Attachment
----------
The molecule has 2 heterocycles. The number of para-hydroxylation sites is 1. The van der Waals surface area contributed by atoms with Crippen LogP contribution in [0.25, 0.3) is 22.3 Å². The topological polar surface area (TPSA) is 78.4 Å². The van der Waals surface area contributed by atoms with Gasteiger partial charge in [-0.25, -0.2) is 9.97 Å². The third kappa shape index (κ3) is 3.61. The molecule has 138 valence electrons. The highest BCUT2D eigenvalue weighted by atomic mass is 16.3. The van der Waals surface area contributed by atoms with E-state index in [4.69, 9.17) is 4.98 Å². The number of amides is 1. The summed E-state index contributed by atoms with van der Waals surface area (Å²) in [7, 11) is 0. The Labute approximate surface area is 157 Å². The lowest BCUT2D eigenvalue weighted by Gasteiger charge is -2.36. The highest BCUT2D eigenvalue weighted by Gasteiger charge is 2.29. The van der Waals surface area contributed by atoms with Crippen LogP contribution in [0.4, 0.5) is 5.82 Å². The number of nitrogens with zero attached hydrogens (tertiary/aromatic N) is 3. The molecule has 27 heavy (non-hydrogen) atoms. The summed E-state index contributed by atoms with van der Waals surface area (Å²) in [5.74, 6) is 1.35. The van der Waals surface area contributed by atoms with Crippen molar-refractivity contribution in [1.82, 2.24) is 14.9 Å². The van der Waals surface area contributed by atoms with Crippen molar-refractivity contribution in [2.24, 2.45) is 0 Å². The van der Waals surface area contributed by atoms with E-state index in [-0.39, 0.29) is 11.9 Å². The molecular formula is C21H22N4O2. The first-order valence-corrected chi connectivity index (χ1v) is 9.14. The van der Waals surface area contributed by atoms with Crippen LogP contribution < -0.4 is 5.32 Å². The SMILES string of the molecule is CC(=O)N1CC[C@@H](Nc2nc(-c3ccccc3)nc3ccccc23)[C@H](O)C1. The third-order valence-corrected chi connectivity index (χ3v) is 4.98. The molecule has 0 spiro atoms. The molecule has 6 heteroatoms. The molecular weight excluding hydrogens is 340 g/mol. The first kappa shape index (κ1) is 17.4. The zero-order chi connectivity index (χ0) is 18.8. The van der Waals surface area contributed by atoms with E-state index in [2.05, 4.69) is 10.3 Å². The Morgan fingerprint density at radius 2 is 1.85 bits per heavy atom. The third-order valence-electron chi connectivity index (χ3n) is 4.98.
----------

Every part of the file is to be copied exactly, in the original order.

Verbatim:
The molecule has 2 heterocycles. The number of para-hydroxylation sites is 1. The van der Waals surface area contributed by atoms with Crippen LogP contribution in [0.25, 0.3) is 22.3 Å². The topological polar surface area (TPSA) is 78.4 Å². The van der Waals surface area contributed by atoms with Gasteiger partial charge in [-0.25, -0.2) is 9.97 Å². The third kappa shape index (κ3) is 3.61. The molecule has 138 valence electrons. The highest BCUT2D eigenvalue weighted by atomic mass is 16.3. The van der Waals surface area contributed by atoms with E-state index in [4.69, 9.17) is 4.98 Å². The number of amides is 1. The summed E-state index contributed by atoms with van der Waals surface area (Å²) in [7, 11) is 0. The Labute approximate surface area is 157 Å². The lowest BCUT2D eigenvalue weighted by Gasteiger charge is -2.36. The highest BCUT2D eigenvalue weighted by Gasteiger charge is 2.29. The van der Waals surface area contributed by atoms with Crippen LogP contribution in [0.4, 0.5) is 5.82 Å². The number of nitrogens with zero attached hydrogens (tertiary/aromatic N) is 3. The molecule has 27 heavy (non-hydrogen) atoms. The summed E-state index contributed by atoms with van der Waals surface area (Å²) in [5.74, 6) is 1.35. The van der Waals surface area contributed by atoms with Crippen molar-refractivity contribution in [1.82, 2.24) is 14.9 Å². The van der Waals surface area contributed by atoms with Crippen molar-refractivity contribution in [2.24, 2.45) is 0 Å². The van der Waals surface area contributed by atoms with E-state index in [-0.39, 0.29) is 11.9 Å². The molecular formula is C21H22N4O2. The first-order valence-corrected chi connectivity index (χ1v) is 9.14. The van der Waals surface area contributed by atoms with Crippen LogP contribution < -0.4 is 5.32 Å². The SMILES string of the molecule is CC(=O)N1CC[C@@H](Nc2nc(-c3ccccc3)nc3ccccc23)[C@H](O)C1. The third-order valence-corrected chi connectivity index (χ3v) is 4.98. The molecule has 0 spiro atoms. The molecule has 6 heteroatoms. The molecular weight excluding hydrogens is 340 g/mol. The first kappa shape index (κ1) is 17.4. The zero-order chi connectivity index (χ0) is 18.8. The van der Waals surface area contributed by atoms with E-state index in [2.05, 4.69) is 10.3 Å². The Morgan fingerprint density at radius 2 is 1.85 bits per heavy atom. The third-order valence-electron chi connectivity index (χ3n) is 4.98.